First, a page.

Sunday, January 7, 2007

What is happening? I am plumb tuckered out and aching all over!

(This article follows on from the previous article about cervical dystonia titled, Oh, oh, oh. It grabs me. Just like that! Cervical dystonia is a type of focal dystonia affecting muscles of the neck. Although there are different forms of cervical dystonia, it is all commonly referred to as spasmodic torticollis.)

Okay, with such a stiff neck and shoulders, something is definitely wrong. Initially, presenting to a medical practitioner with symptoms such as these, patients may find their doctor suggests nothing more than a ‘stiff neck’ or ‘wry neck'. Even arthritis may be suggested. Pain ranges from mild to severe, depending on each individual’s experience. Each person may be different with their symptoms of cervical dystonia which can vary considerably. Influences of anxiety and stress can increase the degree of spasms and pain. When neck muscles are overactive, a person’s posture may be greatly affected. In turn this affects other muscles not originally affected by dystonia, with stiffness and pain.

Some people may be affected by only a few symptoms and low level pain. Others may experience chronic pain and elevated levels of disability. It is not uncommon for suffers of cervical dystonia to experience less symptoms early in the day but increase to more severe symptoms as their day progresses. This can be very tiring.

People with cervical dystonia can become very distressed if they do not receive a clear diagnosis. Medical practitioners may be unable to confirm a diagnosis when a person’s signs and symptoms of cervical dystonia present intermittently. However, the next step is diagnosis. This will be the topic of the following article.

A really good Australian site for further information on cervical dystonia is or search for a cervical dystonia or spasmodic torticollis site nearer to you. is another good site.

Sue Bayliss.


Yvonne said...

Hi Sue,

I have been watching your posts with interest and your story rings a lot of familiar bells.

I was diagnosed with cervical dystonia FINALLY by a neurologist two years ago after a long history (since age 29 - I am now 58) of excruciating neck spasms and associated pain.
I did the rounds of GPs physios chiropractors etc. you know the story.
I had resigned myself to self management and coped the best way I could.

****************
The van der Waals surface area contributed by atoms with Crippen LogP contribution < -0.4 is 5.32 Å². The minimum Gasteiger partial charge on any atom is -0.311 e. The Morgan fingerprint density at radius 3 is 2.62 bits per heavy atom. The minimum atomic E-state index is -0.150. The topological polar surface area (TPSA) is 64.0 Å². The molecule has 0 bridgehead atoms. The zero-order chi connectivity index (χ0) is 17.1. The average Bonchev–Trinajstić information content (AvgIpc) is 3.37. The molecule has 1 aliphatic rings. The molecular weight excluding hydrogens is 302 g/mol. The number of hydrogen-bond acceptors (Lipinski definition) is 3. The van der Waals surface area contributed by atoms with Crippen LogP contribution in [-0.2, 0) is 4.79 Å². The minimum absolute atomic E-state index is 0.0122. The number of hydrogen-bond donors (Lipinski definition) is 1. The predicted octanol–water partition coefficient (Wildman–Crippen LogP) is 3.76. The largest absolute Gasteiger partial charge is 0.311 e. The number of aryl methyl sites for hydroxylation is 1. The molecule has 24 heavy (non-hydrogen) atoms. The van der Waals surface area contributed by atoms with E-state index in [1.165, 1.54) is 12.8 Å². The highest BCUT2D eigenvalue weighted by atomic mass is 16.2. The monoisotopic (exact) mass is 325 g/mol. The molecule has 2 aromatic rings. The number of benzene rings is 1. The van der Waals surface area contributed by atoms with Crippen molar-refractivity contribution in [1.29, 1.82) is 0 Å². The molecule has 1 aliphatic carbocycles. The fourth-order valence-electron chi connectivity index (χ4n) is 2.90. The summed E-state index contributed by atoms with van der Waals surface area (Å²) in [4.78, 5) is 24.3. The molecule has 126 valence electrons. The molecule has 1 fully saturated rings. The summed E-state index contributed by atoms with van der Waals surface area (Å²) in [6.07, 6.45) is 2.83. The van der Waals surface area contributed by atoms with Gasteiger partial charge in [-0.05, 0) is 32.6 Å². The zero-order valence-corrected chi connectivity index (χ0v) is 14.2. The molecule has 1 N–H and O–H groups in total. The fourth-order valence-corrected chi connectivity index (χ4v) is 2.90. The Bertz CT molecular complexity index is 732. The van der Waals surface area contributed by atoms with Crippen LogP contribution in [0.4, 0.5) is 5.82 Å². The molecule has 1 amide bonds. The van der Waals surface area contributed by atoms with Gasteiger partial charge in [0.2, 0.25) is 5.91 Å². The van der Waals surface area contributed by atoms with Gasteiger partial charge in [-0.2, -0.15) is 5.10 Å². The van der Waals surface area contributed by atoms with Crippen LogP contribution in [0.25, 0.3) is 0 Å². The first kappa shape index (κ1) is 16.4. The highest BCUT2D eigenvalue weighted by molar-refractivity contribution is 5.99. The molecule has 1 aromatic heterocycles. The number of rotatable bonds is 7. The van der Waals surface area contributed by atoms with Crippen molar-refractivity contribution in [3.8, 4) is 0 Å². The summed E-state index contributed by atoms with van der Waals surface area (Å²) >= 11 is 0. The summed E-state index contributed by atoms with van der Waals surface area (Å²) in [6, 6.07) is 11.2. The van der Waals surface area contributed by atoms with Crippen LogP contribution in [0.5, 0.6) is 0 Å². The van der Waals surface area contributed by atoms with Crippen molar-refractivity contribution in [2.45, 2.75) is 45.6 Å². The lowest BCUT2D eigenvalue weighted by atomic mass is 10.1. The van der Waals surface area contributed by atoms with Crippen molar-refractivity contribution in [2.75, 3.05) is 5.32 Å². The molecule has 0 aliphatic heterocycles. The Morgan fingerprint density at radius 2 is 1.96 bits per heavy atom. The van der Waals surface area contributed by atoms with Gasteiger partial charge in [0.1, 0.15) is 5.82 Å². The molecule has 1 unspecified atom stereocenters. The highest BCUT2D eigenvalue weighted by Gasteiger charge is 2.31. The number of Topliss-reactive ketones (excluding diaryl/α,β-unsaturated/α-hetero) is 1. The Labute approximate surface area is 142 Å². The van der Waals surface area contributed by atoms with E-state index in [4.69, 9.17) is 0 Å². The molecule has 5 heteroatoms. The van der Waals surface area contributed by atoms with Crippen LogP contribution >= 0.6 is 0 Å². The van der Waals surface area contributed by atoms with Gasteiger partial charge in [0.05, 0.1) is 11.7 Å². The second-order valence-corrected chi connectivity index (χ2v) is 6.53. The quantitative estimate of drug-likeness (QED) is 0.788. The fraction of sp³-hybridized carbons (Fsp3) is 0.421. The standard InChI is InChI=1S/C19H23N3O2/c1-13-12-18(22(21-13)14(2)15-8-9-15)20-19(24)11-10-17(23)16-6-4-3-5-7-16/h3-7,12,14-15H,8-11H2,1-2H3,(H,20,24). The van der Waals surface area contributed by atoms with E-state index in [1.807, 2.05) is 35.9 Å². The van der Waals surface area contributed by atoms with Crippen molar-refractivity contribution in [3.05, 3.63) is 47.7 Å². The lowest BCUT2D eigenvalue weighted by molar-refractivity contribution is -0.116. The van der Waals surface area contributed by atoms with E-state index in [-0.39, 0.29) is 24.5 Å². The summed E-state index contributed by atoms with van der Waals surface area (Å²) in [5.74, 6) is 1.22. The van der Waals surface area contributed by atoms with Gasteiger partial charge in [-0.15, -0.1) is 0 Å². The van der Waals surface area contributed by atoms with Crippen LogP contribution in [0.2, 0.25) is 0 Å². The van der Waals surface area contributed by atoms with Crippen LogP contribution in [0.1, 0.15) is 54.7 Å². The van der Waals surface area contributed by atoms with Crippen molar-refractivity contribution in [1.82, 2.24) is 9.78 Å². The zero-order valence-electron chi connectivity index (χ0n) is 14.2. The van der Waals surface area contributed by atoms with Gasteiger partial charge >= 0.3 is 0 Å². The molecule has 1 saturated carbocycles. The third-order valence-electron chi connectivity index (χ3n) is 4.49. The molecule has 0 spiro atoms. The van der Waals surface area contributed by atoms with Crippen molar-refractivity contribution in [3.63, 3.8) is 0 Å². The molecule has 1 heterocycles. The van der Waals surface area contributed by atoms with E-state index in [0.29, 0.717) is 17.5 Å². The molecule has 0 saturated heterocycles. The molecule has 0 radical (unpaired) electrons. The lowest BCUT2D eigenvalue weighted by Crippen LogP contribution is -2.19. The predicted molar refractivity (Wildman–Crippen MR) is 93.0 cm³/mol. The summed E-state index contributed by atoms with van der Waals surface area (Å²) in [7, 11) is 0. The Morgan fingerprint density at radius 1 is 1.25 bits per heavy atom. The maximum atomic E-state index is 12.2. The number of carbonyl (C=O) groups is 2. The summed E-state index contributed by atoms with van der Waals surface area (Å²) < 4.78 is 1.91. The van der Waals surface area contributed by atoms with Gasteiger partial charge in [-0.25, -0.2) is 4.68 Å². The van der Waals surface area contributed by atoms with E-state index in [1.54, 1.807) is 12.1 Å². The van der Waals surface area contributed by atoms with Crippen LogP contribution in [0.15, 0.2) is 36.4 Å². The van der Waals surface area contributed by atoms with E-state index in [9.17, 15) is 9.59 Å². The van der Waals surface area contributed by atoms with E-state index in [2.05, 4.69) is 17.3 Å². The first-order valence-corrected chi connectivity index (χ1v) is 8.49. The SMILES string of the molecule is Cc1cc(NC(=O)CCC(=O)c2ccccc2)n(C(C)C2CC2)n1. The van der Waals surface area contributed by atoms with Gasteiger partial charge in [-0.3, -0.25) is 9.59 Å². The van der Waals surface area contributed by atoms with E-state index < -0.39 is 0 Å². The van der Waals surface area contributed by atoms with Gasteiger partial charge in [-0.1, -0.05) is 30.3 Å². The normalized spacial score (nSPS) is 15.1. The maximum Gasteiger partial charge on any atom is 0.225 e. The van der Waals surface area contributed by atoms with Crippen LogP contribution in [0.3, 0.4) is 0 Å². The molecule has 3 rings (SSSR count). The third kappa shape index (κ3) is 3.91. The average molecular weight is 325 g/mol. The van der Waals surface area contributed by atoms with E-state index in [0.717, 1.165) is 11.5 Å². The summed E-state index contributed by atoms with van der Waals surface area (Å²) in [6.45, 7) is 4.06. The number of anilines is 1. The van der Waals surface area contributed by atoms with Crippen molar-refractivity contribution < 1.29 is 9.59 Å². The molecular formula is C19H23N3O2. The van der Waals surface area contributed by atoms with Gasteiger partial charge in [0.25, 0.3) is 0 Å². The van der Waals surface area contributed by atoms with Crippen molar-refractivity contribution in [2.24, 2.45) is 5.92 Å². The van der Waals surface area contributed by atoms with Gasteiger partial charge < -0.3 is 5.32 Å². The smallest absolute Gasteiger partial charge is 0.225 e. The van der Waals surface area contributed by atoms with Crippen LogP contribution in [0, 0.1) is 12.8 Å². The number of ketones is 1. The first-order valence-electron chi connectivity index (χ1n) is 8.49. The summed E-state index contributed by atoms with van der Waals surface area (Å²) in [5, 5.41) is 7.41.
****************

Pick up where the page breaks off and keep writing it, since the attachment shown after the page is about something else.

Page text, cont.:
Then two years ago I noticed my head was starting to wobble and shake and was referred to a neurologist who straight away diagnosed cervical dystonia

A paternal aunt has the same condition.

I am currently about to resume botox treatment after a twelve month break - I wanted to assess how I would progress without it.

The spasms are gradually becoming more frequent and I am experiencing a lot of pain by the end of the day,so it seems the botox is beneficial for me although each treatment varies in effectiveness.

Good luck with your site thanks for the links and I will keep you informed of my progress.

Yvonne said...

Forgot to mention
I am a fellow Aussie from Adelaide

Sue Bayliss said...

Hello Yvonne, thank you so much for your very welcome contact. I read with great interest your experience. I do indeed 'know the story.'

I just not long ago entered a very short little blog and am still sitting here because I am, just at this moment, too contorted and aching too much to get up off the chair! Glad I checked for comments. Blessings flow then off I go - to bed! You have made my day.

I am interested to hear that you have a paternal aunt with dystonia, also. My heart goes out to you both! My maternal side also has a history of what I think has been dystonia. My mother and an aunt in particular. I suspect there have been others who have suffered greatly.

All the best with your up and coming treatment plan. Yea for BOTOX, 'ay! Those Hollywood gals and others in the Botox brigade have nothing compared to us!! - maybe though, we could get just a little bit into wrinkles? Never been offered and not game to ask!

I will be thinking of you. Take care. Sue.